Selective absorption of colour:
White light passes through a mineral; part of the spectrum reflected acquires the latter's colour. Light absorbed by the gem, invisible to the eye, could be revealed with the aid of the spectroscope. The same element, chromium, may cause different colours.
Red in the ruby, green in the emerald. The ruby absorbs violet and yellow-green, and transmits red. The emerald absorbs red and violet and transmits green. The electric field surrounding the chromium ions is weaker in the emerald than in the ruby. This causes the absorption band to change position.
It also affects, considerably moreover, the shades of the colour in uniaxial and biaxial anisotropic stones, otherwise referred to as doubly refracting gems (ruby, sapphire, emerald). In isotropic stones (diamond, garnet), the non-absorbed part of light, which produces the colour, does not vary, from whatever angle one looks at the stone.
In a doubly refracting stone, the absorption of light varies according to the direction of the light ray. This variation is known as pleochroism (dichroism in the case of uniaxial gems, and pleochroism in the case of biaxial gems).
The colour of a ruby or a sapphire is determined by looking perpendicularly to the table, and not in any other direction. All this amounts to saying that the colours in idiochromatic and allochromatic stones are due to the phenomenon of transition of elements in accordance with the crystalline field theory, one of the four colour theories.
The other three are the molecular orbitals, the band and the optical physics theories. The classical example in the application of the molecular orbital theory is the deep blue of sapphire due to iron and titanium.
The bivalent iron which is responsible for the blue pigment (the amount varies between 0.01 and 1%) determines the intensity of colour: the tetravalent titanium which produces the subtle shades in the three best colours, kingfisher blue, royal blue, navy blue, occupy the aluminium crystalline structure of the sapphire.
When an electron is transferred from iron to titanium, which means that bivalent iron becomes trivalent and tetravalent titanium also becomes trivalent, this transfer of charge obtains energy of 2 electrons-volt (the unit of energy of the light wave- acquired by an electron when it is accelerated by a difference of potential of 1 volt). These transitions create a wide absorption band from yellow to red, giving the sapphire a very distinct blue.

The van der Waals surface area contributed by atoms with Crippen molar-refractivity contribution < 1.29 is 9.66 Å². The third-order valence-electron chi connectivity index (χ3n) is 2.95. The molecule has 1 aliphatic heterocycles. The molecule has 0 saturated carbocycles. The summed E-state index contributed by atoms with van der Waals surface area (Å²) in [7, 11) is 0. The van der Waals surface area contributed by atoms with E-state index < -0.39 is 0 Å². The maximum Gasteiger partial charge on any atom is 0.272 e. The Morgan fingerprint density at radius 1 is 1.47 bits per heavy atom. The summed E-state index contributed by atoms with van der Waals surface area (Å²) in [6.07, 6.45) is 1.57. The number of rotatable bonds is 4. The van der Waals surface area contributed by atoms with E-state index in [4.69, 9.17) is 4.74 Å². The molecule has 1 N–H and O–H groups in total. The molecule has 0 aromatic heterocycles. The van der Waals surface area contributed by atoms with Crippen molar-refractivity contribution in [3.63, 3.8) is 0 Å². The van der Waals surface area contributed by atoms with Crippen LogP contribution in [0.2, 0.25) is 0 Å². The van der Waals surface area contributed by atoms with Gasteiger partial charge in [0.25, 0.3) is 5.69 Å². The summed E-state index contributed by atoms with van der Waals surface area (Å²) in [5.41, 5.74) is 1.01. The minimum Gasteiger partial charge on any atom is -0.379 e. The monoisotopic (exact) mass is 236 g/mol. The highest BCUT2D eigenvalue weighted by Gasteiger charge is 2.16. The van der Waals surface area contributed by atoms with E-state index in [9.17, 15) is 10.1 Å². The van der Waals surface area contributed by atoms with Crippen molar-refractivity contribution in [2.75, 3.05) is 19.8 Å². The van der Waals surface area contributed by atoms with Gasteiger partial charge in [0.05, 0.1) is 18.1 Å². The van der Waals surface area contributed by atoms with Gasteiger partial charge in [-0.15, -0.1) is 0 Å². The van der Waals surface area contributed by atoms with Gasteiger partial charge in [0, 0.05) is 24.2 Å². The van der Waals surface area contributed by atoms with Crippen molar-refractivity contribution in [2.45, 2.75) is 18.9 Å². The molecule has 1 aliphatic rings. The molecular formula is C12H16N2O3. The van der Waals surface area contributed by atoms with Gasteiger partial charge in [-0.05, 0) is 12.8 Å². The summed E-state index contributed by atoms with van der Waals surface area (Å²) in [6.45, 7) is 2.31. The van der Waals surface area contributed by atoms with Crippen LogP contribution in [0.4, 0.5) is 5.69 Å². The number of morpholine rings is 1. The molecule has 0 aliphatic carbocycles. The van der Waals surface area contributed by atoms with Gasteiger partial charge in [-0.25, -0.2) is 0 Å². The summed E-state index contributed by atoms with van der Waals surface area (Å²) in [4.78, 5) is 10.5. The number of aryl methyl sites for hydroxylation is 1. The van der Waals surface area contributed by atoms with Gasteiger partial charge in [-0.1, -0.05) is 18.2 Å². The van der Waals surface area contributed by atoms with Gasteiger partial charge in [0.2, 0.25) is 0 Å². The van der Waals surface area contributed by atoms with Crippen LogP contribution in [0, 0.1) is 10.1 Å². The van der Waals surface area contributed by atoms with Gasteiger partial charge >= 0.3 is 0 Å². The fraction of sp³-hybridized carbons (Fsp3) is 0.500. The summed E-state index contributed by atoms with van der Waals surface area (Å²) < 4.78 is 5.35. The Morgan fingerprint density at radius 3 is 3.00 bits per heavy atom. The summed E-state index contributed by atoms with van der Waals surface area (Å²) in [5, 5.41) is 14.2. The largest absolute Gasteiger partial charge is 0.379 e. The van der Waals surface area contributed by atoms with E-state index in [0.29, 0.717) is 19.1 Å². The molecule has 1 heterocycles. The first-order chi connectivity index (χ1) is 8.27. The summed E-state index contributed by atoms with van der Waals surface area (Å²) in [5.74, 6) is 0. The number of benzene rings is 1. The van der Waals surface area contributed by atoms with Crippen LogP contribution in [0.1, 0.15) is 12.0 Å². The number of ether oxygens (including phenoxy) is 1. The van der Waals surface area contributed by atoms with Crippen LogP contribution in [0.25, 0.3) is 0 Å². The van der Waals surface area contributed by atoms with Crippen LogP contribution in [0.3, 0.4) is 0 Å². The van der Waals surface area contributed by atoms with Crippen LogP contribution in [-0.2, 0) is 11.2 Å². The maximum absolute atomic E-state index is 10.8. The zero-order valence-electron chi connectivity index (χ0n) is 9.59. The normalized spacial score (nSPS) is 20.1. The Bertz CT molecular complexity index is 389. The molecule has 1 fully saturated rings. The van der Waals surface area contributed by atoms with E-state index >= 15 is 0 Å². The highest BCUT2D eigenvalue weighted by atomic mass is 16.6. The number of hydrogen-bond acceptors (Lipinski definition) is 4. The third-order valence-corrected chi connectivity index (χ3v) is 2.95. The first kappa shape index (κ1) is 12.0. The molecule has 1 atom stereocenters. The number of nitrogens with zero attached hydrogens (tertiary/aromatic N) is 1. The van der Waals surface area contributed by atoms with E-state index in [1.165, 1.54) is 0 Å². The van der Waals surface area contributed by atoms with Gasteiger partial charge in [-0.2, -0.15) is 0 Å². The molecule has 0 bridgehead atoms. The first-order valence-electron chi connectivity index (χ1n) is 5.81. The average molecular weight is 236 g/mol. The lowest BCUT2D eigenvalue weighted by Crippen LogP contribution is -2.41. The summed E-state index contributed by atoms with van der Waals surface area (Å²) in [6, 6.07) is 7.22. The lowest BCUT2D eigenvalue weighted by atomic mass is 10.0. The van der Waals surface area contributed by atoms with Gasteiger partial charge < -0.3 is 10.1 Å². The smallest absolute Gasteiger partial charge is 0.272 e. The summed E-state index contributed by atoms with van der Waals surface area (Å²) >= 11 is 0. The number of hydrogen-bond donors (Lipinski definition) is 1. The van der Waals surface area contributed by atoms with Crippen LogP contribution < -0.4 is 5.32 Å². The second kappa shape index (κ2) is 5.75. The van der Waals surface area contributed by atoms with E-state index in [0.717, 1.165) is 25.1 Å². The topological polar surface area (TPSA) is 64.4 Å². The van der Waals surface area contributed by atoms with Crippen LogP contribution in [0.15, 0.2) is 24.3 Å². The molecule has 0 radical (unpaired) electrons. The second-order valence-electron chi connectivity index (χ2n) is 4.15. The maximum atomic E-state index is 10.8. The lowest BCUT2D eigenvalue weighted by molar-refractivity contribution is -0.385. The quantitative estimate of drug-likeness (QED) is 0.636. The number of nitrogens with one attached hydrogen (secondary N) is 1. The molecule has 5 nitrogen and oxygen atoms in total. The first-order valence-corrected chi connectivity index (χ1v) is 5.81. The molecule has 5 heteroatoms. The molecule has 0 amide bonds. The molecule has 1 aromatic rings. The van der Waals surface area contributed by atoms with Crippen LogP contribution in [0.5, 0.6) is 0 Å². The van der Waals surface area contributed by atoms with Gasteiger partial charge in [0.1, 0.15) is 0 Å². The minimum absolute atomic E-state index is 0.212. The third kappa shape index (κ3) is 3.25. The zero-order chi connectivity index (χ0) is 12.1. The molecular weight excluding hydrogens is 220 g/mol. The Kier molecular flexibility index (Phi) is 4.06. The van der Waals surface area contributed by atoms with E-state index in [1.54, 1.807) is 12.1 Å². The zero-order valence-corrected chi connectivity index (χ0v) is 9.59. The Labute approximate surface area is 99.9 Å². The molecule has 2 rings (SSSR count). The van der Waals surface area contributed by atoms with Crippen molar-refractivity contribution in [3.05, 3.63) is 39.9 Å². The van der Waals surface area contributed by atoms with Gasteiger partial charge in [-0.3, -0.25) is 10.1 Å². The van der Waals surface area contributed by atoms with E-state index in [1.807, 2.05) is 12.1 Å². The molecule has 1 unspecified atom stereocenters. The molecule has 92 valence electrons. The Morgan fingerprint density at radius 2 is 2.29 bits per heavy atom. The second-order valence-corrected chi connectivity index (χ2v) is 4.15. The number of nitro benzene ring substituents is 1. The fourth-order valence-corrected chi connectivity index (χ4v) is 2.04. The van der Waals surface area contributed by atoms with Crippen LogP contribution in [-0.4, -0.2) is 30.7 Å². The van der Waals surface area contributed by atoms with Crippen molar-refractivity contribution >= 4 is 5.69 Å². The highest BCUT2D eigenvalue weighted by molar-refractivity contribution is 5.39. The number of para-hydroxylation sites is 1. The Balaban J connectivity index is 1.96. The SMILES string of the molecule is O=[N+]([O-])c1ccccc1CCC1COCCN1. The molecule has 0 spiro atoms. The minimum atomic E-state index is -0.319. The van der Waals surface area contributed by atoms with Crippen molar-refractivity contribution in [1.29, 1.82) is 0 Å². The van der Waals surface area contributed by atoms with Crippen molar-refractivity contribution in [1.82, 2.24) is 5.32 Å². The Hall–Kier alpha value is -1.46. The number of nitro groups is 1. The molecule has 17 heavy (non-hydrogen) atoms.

The band theory applies to chemical substances having an average of four electrons per atom. The bonds are covalent, which means that there is a sharing of electrons, and not the relinquishing of an electron as in the ionic bond. The classic example is the diamond, in which matter contains much less impurity on atomic scale. In fact, the diamond is a semi-conductor with a wide forbidden area (5.4 electrons-volt) which prevents any absorption of visible light, and therefore of any colouring in the pure diamond.
Dispersal (flame of the diamond), diffusion (moon stone), interference (iridescent quartz), diffraction (opal) are optical physics phenomena. Because of the complexity of colours in gems, we conclude that the most effective method of comparing the colour of stones on the basis of a graduated scale would be the use of "master-stones", that is to say, samples.
It is to be remembered that the classification of the diamond in the yellow "cape" series is based on the saturation of yellow with a scale extending from colourless to deep yellow. This normal method, used by the various laboratories throughout the world, is much more conclusive than the calorimeters which are on the market. (Not a valid method for costume diamonds-blue, green, red and the brown series-colourless to maroon).
Be careful not to confuse impurities with inclusions
In the language of gemmology, impurities are defined as being atoms or ions of different natures. They are on the atomic scale and are therefore unobservable. The mineralogist defines impurities by the phenomenon of isomorphism, a phenomenon upon which we shall not dwell. Inclusions are defects, which are visible to the naked eye or under the microscope, affecting the homogeneity of a stone. They may be solid and due to the imprisonment of another mineral during the growth of the crystal (example: "zircon" in the sapphire of Ceylon, pyrite crystals in Columbian emeralds). Columbian emeralds also have two other main types of inclusions: liquid and gas.